What we were doing was strictly, you could call it, pre-vis’ [pre-visualization, the process of visualizing scenes before they are filmed through storyboarding using rough sketches or animated computer generated imagery]. Usually when you do pre-vis’ it’s to flesh-out ideas and then you shoot something and it comes back, kind of, in the ballpark of what you were aiming for, and then most of the creative work happens after the shoot.
With ‘Gravity,’ however, everything that was shot on set with actors was determined by the animation that we did beforehand. So the cameras, and actors and lights were all attached to computer-controlled motion-rigs that we derived from our animation. So basically we had to lock-down the movie before we ever went on set.
How did Alfonso describe the film to you?
Alfonso is an intense and passionate storyteller. He was very visual and precise about how he wanted the camera to relate to the environment. That was clear though from his other films, such as ‘Children of Men,’ which features these really long single-take shots [single-take shots, otherwise known as a ‘long take’ is an uninterrupted shot in a film which lasts longer than conventional editing pace would normally dictate]. He likes to plan and think out what his camera is going to do.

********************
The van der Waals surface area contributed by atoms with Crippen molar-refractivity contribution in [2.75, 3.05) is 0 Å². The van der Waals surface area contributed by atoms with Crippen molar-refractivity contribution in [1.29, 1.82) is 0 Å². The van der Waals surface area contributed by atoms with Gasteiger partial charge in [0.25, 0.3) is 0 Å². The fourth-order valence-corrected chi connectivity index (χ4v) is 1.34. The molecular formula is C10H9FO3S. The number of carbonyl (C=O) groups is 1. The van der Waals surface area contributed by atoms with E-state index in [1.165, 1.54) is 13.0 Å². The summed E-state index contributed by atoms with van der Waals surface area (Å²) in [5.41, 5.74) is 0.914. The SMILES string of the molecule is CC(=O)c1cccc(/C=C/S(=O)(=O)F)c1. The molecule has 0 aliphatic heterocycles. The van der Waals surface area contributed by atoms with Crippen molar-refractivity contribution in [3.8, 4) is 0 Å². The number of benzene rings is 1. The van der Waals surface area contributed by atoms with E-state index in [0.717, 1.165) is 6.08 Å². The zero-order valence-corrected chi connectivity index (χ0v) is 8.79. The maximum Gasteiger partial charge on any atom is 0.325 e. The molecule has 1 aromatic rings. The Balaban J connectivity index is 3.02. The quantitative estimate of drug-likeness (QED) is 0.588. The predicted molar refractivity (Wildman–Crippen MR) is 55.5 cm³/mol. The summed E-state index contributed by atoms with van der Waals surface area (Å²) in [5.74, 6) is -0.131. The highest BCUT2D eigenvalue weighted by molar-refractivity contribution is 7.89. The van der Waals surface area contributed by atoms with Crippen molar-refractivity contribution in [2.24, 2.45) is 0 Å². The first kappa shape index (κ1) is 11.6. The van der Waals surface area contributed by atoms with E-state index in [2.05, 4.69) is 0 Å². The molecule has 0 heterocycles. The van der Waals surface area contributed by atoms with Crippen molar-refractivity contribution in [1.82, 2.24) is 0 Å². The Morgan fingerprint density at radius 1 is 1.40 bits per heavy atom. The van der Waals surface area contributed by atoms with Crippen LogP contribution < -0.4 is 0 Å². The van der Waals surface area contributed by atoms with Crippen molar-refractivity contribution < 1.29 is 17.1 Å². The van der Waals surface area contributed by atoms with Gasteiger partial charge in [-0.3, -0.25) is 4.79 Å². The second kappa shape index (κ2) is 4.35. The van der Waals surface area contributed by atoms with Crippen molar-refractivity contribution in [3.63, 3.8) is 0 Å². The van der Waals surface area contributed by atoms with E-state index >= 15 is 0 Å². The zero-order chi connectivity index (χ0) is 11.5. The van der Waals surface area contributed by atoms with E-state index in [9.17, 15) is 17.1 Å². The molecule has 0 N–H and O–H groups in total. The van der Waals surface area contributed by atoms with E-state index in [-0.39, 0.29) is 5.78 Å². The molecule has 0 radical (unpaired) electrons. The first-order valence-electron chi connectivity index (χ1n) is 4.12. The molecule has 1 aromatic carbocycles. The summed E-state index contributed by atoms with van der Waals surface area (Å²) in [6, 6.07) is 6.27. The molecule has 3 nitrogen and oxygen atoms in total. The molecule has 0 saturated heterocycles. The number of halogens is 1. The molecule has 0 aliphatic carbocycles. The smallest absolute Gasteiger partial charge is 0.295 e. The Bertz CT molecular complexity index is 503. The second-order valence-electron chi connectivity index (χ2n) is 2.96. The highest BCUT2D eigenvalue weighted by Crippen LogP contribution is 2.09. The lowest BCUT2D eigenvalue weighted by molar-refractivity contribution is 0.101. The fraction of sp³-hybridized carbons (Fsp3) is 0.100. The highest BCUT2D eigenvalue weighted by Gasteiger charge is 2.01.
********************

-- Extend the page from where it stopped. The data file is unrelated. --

We were with him for six months, and every day he would describe to us why he wanted to do something a certain way and what he was thinking. It was an amazing time to have access to his thoughts and his process in such a way. He works with “Chivo” [nickname of Gravity’s director of photography and Alfonso’s longtime collaborator, Emmanuel Lubezki] in developing that style. Finding out how to achieve Alfonso’s vision of what the camera-work should be meant a lot of collaboration between different departments. Whether you’re doing fifteen-minute single-take shots or three-minute single-take shots, you have to make sure you’re doing it in a very elegant and subtle way.